The term "biodegradable" has been used over the past few years, to describe plastics or packaging that could potentially be metabolized by microorganisms in nature, with complete breakdown to CO2/Methane, water and biomass. However, there is significant confusion and controversy surrounding biodegradable plastics since many suppliers have used the term to loosely describe their material/packaging without specifying the conditions under which the material would degrade in nature. For instance, some plastics (like PLA) will only degrade under industrial composting conditions, while some others (like PHA) can break down under a wider range of conditions and environments (industrial, backyard, marine). Given this widespread confusion and the misuse of the "biodegradable" term, many global government and industry organizations have issued guidelines to restrict or eliminate the unqualified use of biodegradable as a descriptor of plastics or packaging. These include the European Commission guidelines (European Plastics Strategy) and the Federal Trade Commission Green Guides in the US.
In line with such guidelines, Ubuntoo's recommends that companies providing biodegradable materials, products or packaging:
1.Avoid unqualified use of the term "biodegradable" to describe their products
2.Any claim of biodegradability should be accompanied by a description of specific conditions and environments under which the material or product will undergo degradation in nature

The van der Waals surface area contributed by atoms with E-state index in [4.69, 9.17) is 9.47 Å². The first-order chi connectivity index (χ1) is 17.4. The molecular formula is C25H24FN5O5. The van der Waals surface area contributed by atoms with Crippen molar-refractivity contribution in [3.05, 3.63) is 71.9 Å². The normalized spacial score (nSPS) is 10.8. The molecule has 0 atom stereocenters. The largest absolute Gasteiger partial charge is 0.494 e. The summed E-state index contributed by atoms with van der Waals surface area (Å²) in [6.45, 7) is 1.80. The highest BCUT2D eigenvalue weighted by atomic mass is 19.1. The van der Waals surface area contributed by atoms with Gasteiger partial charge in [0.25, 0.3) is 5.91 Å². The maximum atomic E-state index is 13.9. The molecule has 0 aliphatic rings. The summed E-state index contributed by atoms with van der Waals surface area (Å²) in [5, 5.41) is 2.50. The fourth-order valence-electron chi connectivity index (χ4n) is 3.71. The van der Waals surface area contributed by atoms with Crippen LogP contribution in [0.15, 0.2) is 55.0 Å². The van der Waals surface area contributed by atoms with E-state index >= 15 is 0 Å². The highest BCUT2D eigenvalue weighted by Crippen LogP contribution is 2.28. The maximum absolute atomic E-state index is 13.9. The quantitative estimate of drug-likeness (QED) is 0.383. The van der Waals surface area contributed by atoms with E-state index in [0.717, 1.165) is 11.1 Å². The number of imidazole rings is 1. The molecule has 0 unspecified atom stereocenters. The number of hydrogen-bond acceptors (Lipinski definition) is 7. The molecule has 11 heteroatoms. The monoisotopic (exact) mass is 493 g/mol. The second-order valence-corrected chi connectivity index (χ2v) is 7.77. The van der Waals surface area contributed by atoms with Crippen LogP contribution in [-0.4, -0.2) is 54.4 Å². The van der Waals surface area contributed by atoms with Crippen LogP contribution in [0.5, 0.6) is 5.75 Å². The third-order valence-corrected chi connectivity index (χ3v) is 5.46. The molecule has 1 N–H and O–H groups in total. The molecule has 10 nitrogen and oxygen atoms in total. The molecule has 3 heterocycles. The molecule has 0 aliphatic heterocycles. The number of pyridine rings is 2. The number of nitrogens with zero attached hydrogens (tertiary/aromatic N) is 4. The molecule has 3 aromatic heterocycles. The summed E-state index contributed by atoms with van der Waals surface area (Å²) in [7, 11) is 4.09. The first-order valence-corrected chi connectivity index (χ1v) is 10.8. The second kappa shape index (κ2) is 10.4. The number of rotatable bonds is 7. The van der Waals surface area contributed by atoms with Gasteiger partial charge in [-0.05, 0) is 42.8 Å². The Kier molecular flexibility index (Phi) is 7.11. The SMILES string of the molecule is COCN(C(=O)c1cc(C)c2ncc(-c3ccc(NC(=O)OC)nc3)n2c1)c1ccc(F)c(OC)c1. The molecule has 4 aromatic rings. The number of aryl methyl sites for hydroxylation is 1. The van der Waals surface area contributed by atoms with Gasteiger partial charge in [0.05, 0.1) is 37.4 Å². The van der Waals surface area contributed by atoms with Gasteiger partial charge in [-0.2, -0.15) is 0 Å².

3.It is strongly recommended that companies provide globally accepted certifications or testing for various biodegradability claims (such as the BPA certification for industrial composting)
Further in line with the position articulated by the European Commission as well as major CPG companies, Ubuntoo recommends that "biodegradable" plastics should not be considered a solution for littering (or worse a license to litter). Appropriate collection and end-of-life solutions (such as industrial composting or home composting) need to be put into place to avoid biodegradable plastics ending up as litter in the environment.
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Microchip expert STMicroelectronics has introduced their ST25 product family, a range of Integrated Circuits compliant with NFC and RFID tags and readers.
NFC and RFID tags are increasingly being used in products to improve traceability in the supply chain. The unique codes can also be used to formulate a digital signature, which preserves the authenticity and prevents counterfeiting and theft of a product through the entire supply chain. NFC tags can also be read by equipped smartphones, providing brands with the opportunity to directly engage with the consumer and drive revenue.
The ST25 range from STMicroelectronics consists of three main product families:
Tags (ST25T): For consumer engagement, asset tracking, gaming and more.
Dynamic Tags (ST25D): For industrial use, lighting, healthcare, appliances and more.
Readers (ST25R): For Automotives, access control, gaming and more.
Together, the ST25 range can be used for a number of essential applications like consumer engagement, home appliances, brand recognition, asset tracking, automotive, point of sales and other industrial uses.
The ST25 tags are certified by the NFC Forum and are suitable for use with Android and iOS platforms. All the tags are also appropriately certified through ISO standards.